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Market Commentary for 3/4/24

Jon Scheve with weekly market commentary made on March 1, 2024


The soybean market has lost nearly $3 per bushel in value from early November. Most of this steep decline is due to South America’s crop getting bigger and worldwide demand not increasing at the same speed. There are some in the trade expecting bean prices to rebound.

 

Several South American crop watchers are reporting that yields there are shrinking due to dry weather during the growing season. However, these groups may not be taking into consideration that overall planted acres may have increased significantly compared to last year, which could have offset much of the yield losses.

 

Also, some market participants think the current reported USDA’s crop size of South America is higher than it should be. They point to CONAB, Brazil’s equivalent to the USDA, lowering their yield estimates the past few months to a total production under 150 Million Metric Tons (MMT). The USDA has not made the same adjustments as they are 156 MMT; therefore, these market participants say it is only a matter of time before the USDA changes their yield estimate lower, which should lead to a market rebound.

 

However, CONAB’s track record for estimating crop production size in Brazil has seen that in 7 of the last 9 years their February to their final report was adjusted higher with an average increase of 5 MMT. The range in those years was somewhere between 2 and 12 MMT. In 2021 they showed almost no change, while only 2016 saw a further decrease in their estimate from this point forward.

 

Another issue is that the value of soybeans shipped from Brazil are currently at a substantially discounted price compared to US beans. Brazil’s bean prices are so low, several shipments have even been purchased for delivery to the US east coast over the next few months.

 

Market Action – 2023 Soybean Sales

As I have mentioned before, I sold 25% of my 2023 bean crop for $14.04 at the end of 2022. I then bought put options to protect my downside during the growing season. After rolling the original puts I purchased down to lower values in September, I was left with a cost of only 8 cents on that 75% of my bean crop after those puts expired in late October with no value.

 

After the puts expired, futures went to $14 again and it looked like they could go even higher, but then the market turned lower as this chart shows.



Nearly one year after selling my first 25% of the crop, I sold my second 25% of the crop at $13.11 at the end of December.

 

I considered selling all of my remaining beans at that point as well. However, based on market conditions at that time, there were several reasons that futures seemed to have a better chance to go higher than lower in early 2024. 

  1. In late December, Mato Grosso was having the driest 30-day window during the reproduction stage of development for their soybeans in over 40 years. This seemed to indicate that the crop was going to get smaller, and prices would rally.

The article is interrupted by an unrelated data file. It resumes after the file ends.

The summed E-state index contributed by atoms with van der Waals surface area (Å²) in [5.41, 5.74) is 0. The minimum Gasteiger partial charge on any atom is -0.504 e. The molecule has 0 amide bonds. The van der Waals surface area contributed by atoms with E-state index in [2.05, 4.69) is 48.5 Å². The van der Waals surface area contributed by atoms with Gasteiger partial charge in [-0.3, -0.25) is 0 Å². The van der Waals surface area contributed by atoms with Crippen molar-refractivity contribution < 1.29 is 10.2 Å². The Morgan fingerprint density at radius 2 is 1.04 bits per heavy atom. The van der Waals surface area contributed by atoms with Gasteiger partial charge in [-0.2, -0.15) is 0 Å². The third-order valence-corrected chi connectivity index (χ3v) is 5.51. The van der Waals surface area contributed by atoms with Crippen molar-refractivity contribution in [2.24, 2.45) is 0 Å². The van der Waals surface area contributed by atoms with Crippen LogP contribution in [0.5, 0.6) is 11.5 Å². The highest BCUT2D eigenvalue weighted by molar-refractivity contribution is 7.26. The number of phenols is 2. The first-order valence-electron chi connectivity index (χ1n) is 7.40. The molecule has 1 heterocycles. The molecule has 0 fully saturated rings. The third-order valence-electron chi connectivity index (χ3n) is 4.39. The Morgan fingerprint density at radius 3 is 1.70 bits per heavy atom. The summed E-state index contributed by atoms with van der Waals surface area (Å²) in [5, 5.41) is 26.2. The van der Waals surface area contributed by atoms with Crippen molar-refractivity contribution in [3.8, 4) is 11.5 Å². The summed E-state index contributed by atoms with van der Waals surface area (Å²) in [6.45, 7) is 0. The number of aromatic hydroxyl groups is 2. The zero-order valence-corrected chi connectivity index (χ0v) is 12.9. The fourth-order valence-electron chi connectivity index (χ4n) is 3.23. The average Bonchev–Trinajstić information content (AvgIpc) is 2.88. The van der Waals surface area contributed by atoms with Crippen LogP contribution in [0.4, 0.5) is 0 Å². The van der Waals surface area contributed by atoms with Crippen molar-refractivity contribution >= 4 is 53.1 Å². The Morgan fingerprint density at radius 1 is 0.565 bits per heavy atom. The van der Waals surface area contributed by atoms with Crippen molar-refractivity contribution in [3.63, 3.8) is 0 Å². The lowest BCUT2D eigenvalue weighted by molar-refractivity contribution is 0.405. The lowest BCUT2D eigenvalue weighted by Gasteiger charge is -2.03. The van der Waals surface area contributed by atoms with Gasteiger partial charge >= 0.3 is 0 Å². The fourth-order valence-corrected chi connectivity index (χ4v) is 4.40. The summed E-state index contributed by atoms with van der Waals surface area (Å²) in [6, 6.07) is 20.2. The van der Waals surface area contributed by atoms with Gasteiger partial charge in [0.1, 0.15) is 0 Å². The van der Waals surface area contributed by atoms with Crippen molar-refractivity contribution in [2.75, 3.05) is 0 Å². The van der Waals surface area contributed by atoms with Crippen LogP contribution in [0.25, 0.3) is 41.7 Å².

2. In 9 of the previous 10 years, futures values eventually traded higher in January or February compared to where they were at end of December. The only year it did not trade higher was in early 2020 as Covid began to spread across the globe and demand fell.

  3. In December the USDA indicated a tight carryout for US production. This included an export pace estimated to be nearly as low as it was during the trade war several years earlier. This seemed to suggest the market was going to need to ration demand further with higher values.

  4. The January to March futures spread was narrowing from a big carry to a small carry, suggesting there was underlying demand for soybeans.

  5. Farmers seemed to not be selling beans under $14 futures, which suggested prices could push back higher in early January.

  6. Since I had 100% of my 2023 corn crop fully protected near $5.90, and now 50% of my 2023 beans priced at an average of $13.57, I felt comfortable waiting to see where the market went in early 2024.

 

Unfortunately, none of the above helped turn the market around. Despite below average rainfall, Brazil seems to have managed planting more acres to increase production to satisfy market needs.

 

Therefore, on February 14th, I set futures prices on my final 50% of productions at $11.86. After rolling my November and January sales to the March contract, and accounting for the put option costs, I have an average sale price of $12.71 on the March futures contract.

 

Looking back, I am glad I sold the first 50% when I did, and like many other farmers, I wish I would have sold the remaining 50% sooner. However, the risk of going against historical trends and the poor weather conditions being reported in South America made it seem like it would be a mistake at that time to sell. 

In a future newsletter, I will share how and when I set the basis on my 2023 soybeans.



Jon Scheve

Superior Feed Ingredients, LLC

9358 Oak Ave

Waconia, MN 55387

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